Taking his talents to Memphis in the late '60s, Oldham teamed up with Dan Penn and wrote the hits "I'm Your Puppet" and "Cry Like A Baby." He moved on to Nashville, then to Los Angeles and back to Muscle Shoals, recording and performing with Joe Cocker, Aretha Franklin, Jackson Browne, Linda Ronstadt, The Everly Brothers and many others along the way.
One of Oldham's biggest fans is Neil Young, who had Spooner play on his 1978 album Comes A Time and has been working with him ever since, both in the studio and on tours. Another high-profile associate is Bob Dylan - Spooner played on Dylan's 1980 album Saved and backed him on tour, joining Dylan on stage for his Grammy performance that year.
Spooner still records in the Muscle Shoals area with some of other folks who helped make it an unlikely music mecca. He spoke with us about creating that famous sound and his approach to songwriting.
Spooner Oldham: Well, you know, it's not exactly what I thought about it, but what the rest of the country and the world were thinking about it. We did a hit recording, "You Better Move On," by Arthur Alexander, and The Beatles and The Rolling Stones started covering the songs which Arthur had written. So we knew from that that some different sound waves were going out there to catch the ears of English folks.
The studio itself had this interesting echo chamber at the time. It was a combination of good engineers and good players, and hopefully good songs that made it special for us. Those who heard it and bought it know there are things like "Mustang Sally" from Wilson Pickett out of there. And "Land of 1000 Dances," those were sort of up-tempo danceable kind of things. That was sort of neat, interesting. And there was soul stuff when I was there, like Etta James and "Tell Mama."
And then another studio played across town, Norala Studio that Quin Ivy and Marvin Green had. Their first session out of that studio was "When A Man Loves A Woman," Percy Sledge. That record caught the ears of a lot of folks, but it was a different studio. It still was considered the Muscle Shoals sound because of the nature of the location, northwest Alabama.
But the people that grew up around there had these gospel and country and rock & roll influences, and it all had a gel point there where it was allowed to come together.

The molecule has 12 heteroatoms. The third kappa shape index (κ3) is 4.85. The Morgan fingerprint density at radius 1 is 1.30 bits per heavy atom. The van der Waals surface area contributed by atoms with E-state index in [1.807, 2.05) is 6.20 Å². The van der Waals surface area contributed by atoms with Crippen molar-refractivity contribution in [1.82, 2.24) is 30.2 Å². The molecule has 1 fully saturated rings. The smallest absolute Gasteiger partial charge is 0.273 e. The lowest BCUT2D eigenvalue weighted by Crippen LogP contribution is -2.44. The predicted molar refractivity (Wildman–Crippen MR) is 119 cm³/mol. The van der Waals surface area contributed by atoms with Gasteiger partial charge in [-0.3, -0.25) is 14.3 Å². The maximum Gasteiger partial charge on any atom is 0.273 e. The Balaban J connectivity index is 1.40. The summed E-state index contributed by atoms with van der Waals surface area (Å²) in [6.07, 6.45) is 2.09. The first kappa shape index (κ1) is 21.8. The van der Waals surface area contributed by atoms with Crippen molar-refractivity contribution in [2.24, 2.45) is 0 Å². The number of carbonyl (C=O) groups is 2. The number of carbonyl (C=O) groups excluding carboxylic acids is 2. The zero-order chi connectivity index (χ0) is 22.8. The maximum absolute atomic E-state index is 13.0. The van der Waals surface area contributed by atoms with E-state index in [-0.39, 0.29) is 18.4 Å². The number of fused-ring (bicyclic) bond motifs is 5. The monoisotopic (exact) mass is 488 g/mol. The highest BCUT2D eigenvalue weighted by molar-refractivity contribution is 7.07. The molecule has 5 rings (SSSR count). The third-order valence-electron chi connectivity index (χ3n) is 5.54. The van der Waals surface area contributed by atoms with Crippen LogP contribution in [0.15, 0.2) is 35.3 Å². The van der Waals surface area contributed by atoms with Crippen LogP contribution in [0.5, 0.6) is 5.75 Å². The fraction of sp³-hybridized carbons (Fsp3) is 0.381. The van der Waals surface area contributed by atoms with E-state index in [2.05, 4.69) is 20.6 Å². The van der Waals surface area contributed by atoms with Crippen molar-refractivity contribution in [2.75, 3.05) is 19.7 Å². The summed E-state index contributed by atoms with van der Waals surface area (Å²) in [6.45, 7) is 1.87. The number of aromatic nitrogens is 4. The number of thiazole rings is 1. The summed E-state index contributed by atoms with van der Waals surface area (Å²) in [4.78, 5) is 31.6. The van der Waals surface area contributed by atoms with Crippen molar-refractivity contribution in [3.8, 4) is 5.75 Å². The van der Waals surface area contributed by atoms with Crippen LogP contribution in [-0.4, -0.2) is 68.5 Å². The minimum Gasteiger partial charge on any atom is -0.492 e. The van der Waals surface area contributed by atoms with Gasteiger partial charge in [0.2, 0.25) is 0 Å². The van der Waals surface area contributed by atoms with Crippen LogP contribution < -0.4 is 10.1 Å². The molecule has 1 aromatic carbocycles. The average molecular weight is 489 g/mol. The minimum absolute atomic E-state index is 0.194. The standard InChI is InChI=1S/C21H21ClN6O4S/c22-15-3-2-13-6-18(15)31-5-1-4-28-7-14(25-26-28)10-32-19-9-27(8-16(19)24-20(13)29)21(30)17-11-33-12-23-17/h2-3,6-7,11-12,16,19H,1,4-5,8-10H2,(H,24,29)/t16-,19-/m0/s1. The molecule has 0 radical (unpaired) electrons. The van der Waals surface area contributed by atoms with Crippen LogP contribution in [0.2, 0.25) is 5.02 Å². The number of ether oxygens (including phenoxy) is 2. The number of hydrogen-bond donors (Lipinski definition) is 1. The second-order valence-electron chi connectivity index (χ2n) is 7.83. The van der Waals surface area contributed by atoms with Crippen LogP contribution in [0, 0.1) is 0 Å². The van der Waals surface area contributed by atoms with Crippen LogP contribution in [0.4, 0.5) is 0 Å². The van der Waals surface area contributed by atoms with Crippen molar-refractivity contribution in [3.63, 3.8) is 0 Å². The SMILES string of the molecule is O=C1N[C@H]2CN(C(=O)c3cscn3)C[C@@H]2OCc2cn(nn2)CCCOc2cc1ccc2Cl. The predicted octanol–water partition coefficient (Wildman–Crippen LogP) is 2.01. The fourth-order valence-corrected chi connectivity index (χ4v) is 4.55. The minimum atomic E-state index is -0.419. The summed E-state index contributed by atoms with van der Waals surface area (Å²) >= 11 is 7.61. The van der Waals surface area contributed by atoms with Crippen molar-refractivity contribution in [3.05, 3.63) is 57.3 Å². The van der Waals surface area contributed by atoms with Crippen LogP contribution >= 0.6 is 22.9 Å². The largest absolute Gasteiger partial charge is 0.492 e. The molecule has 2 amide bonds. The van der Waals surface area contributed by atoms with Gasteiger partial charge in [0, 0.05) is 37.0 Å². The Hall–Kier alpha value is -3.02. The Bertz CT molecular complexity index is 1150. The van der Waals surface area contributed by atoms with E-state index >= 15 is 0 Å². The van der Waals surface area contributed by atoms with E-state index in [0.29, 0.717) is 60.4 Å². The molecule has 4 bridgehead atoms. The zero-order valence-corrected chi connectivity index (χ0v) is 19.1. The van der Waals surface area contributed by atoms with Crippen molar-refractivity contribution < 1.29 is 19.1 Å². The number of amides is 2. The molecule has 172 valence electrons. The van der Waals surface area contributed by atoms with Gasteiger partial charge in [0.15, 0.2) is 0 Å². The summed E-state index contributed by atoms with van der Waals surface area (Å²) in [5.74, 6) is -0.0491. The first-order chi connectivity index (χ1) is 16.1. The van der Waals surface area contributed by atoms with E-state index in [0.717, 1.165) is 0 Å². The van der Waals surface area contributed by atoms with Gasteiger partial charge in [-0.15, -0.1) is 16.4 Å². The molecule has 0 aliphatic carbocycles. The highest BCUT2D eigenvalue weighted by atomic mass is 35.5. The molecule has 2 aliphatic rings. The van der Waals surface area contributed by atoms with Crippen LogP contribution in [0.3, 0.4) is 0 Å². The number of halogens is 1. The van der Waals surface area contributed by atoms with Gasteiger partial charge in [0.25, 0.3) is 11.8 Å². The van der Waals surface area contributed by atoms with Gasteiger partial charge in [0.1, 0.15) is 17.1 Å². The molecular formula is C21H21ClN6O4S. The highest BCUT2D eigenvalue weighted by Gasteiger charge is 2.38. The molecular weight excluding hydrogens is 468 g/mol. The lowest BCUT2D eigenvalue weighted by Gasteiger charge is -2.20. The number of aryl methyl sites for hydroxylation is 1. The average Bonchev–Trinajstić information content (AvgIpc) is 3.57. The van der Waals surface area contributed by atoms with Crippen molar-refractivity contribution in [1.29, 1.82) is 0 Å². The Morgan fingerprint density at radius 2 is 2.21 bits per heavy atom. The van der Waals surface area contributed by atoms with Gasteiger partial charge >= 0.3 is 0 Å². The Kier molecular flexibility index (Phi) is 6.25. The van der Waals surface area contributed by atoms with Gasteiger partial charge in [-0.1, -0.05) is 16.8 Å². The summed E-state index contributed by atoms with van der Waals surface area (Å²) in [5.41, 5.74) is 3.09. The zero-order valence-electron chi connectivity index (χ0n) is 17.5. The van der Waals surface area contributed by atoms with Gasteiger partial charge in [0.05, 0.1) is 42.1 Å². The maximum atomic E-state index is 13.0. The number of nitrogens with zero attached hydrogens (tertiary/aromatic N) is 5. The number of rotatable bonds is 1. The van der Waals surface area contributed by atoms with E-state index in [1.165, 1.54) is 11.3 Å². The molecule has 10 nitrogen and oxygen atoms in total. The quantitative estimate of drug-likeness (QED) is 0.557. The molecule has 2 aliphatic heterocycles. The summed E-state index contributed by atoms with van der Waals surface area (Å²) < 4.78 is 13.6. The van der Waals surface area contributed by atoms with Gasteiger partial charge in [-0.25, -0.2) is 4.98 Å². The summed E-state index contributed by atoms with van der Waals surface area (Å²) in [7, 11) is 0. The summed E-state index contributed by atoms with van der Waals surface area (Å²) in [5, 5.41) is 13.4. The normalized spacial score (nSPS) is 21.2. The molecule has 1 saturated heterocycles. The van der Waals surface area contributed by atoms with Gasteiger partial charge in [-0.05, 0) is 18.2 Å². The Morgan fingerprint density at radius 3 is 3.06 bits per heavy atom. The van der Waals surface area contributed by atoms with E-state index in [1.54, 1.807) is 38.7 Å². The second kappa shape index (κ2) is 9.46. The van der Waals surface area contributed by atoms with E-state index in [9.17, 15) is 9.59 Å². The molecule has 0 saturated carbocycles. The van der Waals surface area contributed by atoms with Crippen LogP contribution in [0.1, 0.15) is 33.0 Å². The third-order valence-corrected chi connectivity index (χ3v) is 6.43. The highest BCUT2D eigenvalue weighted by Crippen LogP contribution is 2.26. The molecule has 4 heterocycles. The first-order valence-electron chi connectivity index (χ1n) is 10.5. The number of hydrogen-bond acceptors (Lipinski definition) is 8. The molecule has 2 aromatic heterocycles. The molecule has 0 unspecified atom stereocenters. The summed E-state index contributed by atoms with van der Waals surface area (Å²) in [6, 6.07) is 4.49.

Songfacts: Were you encouraged to be creative at these sessions?
Spooner: It was never said "be creative" or "do what you want." But in retrospect, I was never told what to do. Maybe one suggestion along the way. But that was part of it, it was just the openness of the player's ability to do as they wish and hopefully that was the right thing to do. Because there's a freshness to that sometimes. Sometimes you're reaching out for something, you don't know if it'll work. But when it works it really makes you feel good, because you're spreading your wings into unknown territory when you're trying something that you don't know if it will work or not, and then it's appreciated.
Songfacts: Was there a specific session that stood out for you where you did something that was really impressive?
I was wanting the job, wanting the pay, so there you go, I had to create a part. (laughs)
Songfacts: Are there any other sessions you remember where you created a part?
Spooner: Every one of them, yes. All of them. It'd take about an hour and a half. I've been blessed with opportunities. There's a lot of hit recordings. Aretha Franklin, first thing we did, "I Never Loved A Man (The Way I Love You)," people give me a lot of credit for that Wurlitzer electric piano part that I played on that. It sort of helped set up the framework for the rhythm section to jump in there with it.
Songfacts: You've recorded in a whole bunch of different places. How was Muscle Shoals different from some of the other places you worked?
Spooner: The environment. Not just within the studio, but in the area. In the beginning it was a dry county, which meant that there were no legal alcoholic beverages in the county. And there was no airport. There is now, but back in the day when we were starting out, those two things weren't available, so that made it more interesting to me why people would want to venture there when there's other places to go. I think they were liking the few records that came out of there so well that they were willing to come. I don't know if they knew what they were getting into when they got there or not, but the upside of it is, there wasn't a lot of distraction. So you could really focus on the music with no problem. There was not much to take you away from that.
The food was good around those parts. There were things that made it special besides the studios and players. The Rolling Stones, they came in and they were their own musicians, so it wasn't like a studio band helping them. They were their own thing. But they were obviously looking for whatever it was coming out of there.
Songfacts: You mentioned the echo chamber at FAME studios. I've always been interested in exactly what that was. Can you describe the echo chamber?